I realize my blog doesn't get a whole lot of traffic, but I would like to post this plea to anyone who administers a legitimate mail server that sends email.
Spam sucks. Those of us who run email servers are involved in a constant struggle against the forces of evil. Personally, I run a postfix email server, and I have enabled a series of checks to validate incoming requests. Since turning these on, the signal-to-noise ratio of incoming email is quite high. One of these checks is hostname lookup. My server, when it receives a request from some machine, must be able to find the name of that machine before it will accept email. A failure appears in the mail.log like so (I get a few dozen or so of these per day):
postfix/smtpd: NOQUEUE: reject: RCPT from unknown[www.xxx.yyy.zzz]: 450 Client host rejected: cannot find your hostname, [www.xxx.yyy.zzz]; from=<firstname.lastname@example.org> to=<email@example.com> proto=ESMTP helo=<another.fakedomain.nul>
Recently, though, it seems there have been some community sites in which I have been interested, but when I try to sign up for them, I can't get the confirmation email (which is often the key to participation). If it was just one or two, I could accept it and move on, but there have been several in recent memory. When I check the mail.log, I can find these attempts with the above error.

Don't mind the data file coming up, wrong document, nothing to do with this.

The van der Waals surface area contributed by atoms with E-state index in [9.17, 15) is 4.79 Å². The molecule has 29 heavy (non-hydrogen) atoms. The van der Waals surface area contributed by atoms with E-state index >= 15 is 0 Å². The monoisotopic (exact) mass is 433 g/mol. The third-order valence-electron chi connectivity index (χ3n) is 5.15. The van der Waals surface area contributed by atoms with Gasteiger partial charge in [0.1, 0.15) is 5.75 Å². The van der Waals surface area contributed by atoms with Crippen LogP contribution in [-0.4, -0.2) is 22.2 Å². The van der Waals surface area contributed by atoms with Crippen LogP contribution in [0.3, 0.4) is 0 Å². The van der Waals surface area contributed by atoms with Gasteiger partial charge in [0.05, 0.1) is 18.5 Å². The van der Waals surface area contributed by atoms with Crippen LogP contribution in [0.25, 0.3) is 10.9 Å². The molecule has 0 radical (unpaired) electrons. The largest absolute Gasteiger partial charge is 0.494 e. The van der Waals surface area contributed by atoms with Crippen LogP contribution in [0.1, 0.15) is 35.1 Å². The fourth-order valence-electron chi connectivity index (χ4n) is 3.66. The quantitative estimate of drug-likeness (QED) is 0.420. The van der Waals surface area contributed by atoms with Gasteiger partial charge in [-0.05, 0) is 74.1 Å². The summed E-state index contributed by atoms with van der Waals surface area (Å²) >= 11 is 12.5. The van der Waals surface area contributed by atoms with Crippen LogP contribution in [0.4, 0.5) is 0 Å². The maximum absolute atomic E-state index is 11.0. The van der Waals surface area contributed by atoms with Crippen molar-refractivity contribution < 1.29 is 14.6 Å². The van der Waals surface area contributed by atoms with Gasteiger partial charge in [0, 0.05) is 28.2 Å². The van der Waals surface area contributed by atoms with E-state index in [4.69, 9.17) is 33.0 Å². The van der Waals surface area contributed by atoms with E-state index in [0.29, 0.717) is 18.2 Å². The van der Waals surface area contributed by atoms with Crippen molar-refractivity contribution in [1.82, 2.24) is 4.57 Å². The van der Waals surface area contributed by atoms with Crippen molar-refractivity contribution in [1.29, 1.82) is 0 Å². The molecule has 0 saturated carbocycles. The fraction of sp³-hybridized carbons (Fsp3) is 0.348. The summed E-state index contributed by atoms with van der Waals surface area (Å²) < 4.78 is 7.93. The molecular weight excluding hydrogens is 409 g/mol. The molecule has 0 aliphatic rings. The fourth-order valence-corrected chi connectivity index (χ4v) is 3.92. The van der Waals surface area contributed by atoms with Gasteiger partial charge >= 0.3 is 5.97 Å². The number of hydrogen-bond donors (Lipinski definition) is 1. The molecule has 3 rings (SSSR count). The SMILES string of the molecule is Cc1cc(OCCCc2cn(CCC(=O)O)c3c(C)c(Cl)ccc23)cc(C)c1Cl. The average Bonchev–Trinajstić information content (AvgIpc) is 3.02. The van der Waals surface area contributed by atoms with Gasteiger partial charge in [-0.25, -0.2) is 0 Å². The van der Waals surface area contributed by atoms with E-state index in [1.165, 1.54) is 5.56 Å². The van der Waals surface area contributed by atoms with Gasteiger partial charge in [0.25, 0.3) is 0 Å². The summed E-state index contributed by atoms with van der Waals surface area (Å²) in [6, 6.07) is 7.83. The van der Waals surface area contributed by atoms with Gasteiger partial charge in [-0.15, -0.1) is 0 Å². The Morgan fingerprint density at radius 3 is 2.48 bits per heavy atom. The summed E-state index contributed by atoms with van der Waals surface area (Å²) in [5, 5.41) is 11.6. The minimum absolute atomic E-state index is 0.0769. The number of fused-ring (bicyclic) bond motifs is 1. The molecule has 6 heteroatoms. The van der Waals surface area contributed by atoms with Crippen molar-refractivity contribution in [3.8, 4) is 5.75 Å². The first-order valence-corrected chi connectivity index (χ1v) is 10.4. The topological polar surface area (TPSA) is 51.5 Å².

While I could turn off this spam trap, or add exceptions for every site from which I want email, I find this unacceptable. There should be no reason for having to go through a configuration change to open myself to spamming, or make individual config changes for every site -- especially when this can be avoided by administrators being responsible for proper configurations. There's a reason this rule exists built-in to my mail server -- because it's a good practice to follow, and it's a practice that spammers are likely to break.
So, if you run a mail server, please make sure your outgoing email server identifies itself appropriately. It's for the common good, after all.